Evangelical groups say they aren't going anywhere
    November 7 2008 by Adelle M. Banks, Religion News Service

    Faced with a Barack Obama presidency and Democratic gains in Congress, evangelicals are planning their next steps in a transformed political landscape, with hopes for some common ground and plans to continue fighting for social issues that had mixed results at the ballot box.

    "Where we agree, such as standing against genocide in Darfur and protecting basic human rights around the world, we're going to support him," said Richard Land, president of the Southern Baptist Convention's Ethics & Religious Liberty Commission of Obama.
    "On issues on which we disagree, we'll do our best to persuade him."

    Photo by Joni B. Hannigan/Florida Baptist Witness

    President-elect Barack Obama rallies supporters Nov. 3 in Jacksonville, Fla. Evangelicals vow to support the candidate on issues where they agree but say they will try to persuade him on other issues.

    Wasting little time, conservative Christian groups have already drafted open letters to Obama stressing their opposition to abortion, and are taking steps to reassure supporters that they will fight any attempt to give the new administration a blank check — especially on social issues.

    "Barack Obama can clearly claim a mandate from the American people on the economy, maybe even our standing in the eyes of the rest of the world, but he cannot claim a mandate to impose or to advance a liberal social agenda," said Tony Perkins, president of the Family Research Council.

    While exit polls indicate Obama gained ground among Catholic, Jewish, Muslim and Hispanic voters, he won only one in four evangelical votes, and less than half (43 percent) of weekly church-goers.

    Though conservative Christians won't have "the same type of relationship we had with the Bush administration," Perkins said the passage of amendments in three states that banned same-sex marriage shows their values have staying power.

    "This was, I think, more of a referendum on the Republican Party than conservative values," he said. "We focused upon the marriage amendments in the three states. ... They passed in two states (California and Florida), which Barack Obama carried handily."

    None of the state referenda on abortion — including one on parental consent in California and a "personhood" amendment in Colorado — passed on Election Day, but Land said conservative Christians will be undeterred by those losses at the polls.

    "Pro-life Catholics and pro-life evangelicals aren't going anywhere," he said.

    Charisma magazine publisher Steve Strang, who endorsed Republican presidential nominee John McCain in part because of his anti-abortion stance, voiced concern about the political future because of Obama's win.

    "The scary thing for those of us who believe the Bible and want conservative values is that the change may move the country too far to the left politically and morally," he said in his Strang Report. "You and I may not influence the halls of Congress, but we do influence people in our families, our workplaces and our churches."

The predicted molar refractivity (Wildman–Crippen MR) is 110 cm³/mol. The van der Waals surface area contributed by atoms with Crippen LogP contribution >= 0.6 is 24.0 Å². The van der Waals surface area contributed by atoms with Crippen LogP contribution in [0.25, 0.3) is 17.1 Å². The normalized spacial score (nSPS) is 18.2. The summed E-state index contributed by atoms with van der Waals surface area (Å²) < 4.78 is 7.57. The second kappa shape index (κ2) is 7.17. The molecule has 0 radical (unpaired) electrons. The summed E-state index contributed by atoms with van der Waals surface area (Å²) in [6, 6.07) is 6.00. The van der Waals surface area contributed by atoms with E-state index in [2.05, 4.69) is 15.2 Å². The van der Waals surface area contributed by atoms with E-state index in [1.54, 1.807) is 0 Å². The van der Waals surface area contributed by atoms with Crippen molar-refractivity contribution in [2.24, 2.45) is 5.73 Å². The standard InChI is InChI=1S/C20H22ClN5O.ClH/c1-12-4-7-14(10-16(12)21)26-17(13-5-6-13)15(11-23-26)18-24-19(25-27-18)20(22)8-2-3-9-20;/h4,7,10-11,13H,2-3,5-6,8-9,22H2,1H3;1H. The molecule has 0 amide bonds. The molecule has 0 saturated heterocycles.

Richard Cizik, vice president of the National Association of Evangelicals, said he hopes evangelicals can find common ground with Obama on the volatile issue of abortion.

    "If we happen to disagree about abortion, for example, might not we agree to find strategies to reduce the numbers of abortion in America?" he said. "I think that is a good idea. Moreover, it's consistent with playing politics a little different than has been played in the past."

    Cizik was one of the religious leaders who met with Obama in June in Chicago. He came away thinking the now-president-elect understood evangelicals better than any Democrat since former President Jimmy Carter.

    "It would behoove us to find mutual areas of concern," he said.

    Sojourners President Jim Wallis said the election results indicate a wide range of evangelicals may be ready to broaden the issues they address with Congress and the White House.

    "The leadership of African-American and Latino evangelicals, along with a new generation of Christians in white America, is ending an age of narrow and divisive religion," he said. "This new faith coalition voted for a broad new moral agenda for faith in public life. Racial and economic justice, creation care, peacemaking, and a more consistent ethic of life will be the keystones of this growing shift."

    Land said younger evangelicals, who have indicated a broader interest in issues beyond abortion, will likely become the center of attention as new conservative political leaders begin the long preparations for the next presidential election.

    "I do think ... in this long-term, extended beauty contest, they're going to be pushing for expansion of the agenda," he said. "But they're not going to accept a pro-choice candidate."

    11/7/2008 4:59:00 AM by Adelle M. Banks, Religion News Service | with 0 comments




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